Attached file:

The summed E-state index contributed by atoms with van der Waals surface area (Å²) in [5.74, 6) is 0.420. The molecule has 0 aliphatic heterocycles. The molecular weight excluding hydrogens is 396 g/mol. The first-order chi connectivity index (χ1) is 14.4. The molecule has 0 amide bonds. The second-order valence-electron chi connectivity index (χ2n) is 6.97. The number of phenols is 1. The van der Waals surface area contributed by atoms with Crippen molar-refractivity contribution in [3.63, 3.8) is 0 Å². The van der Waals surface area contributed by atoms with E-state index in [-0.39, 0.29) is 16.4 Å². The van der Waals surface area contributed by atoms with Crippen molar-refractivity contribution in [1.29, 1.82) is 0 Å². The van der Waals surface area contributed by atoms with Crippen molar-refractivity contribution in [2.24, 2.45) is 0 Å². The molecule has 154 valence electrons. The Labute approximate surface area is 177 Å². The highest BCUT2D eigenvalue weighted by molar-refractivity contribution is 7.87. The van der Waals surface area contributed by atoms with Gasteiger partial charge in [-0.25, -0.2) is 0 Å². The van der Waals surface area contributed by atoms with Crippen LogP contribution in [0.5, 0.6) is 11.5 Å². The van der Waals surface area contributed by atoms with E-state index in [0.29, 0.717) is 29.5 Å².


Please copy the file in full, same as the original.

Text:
The summed E-state index contributed by atoms with van der Waals surface area (Å²) in [5.74, 6) is 0.420. The molecule has 0 aliphatic heterocycles. The molecular weight excluding hydrogens is 396 g/mol. The first-order chi connectivity index (χ1) is 14.4. The molecule has 0 amide bonds. The second-order valence-electron chi connectivity index (χ2n) is 6.97. The number of phenols is 1. The van der Waals surface area contributed by atoms with Crippen molar-refractivity contribution in [3.63, 3.8) is 0 Å². The van der Waals surface area contributed by atoms with E-state index in [-0.39, 0.29) is 16.4 Å². The van der Waals surface area contributed by atoms with Crippen molar-refractivity contribution in [1.29, 1.82) is 0 Å². The van der Waals surface area contributed by atoms with Crippen molar-refractivity contribution in [2.24, 2.45) is 0 Å². The molecule has 154 valence electrons. The Labute approximate surface area is 177 Å². The highest BCUT2D eigenvalue weighted by molar-refractivity contribution is 7.87. The van der Waals surface area contributed by atoms with Gasteiger partial charge in [-0.25, -0.2) is 0 Å². The van der Waals surface area contributed by atoms with Crippen LogP contribution in [0.5, 0.6) is 11.5 Å². The van der Waals surface area contributed by atoms with E-state index in [0.29, 0.717) is 29.5 Å².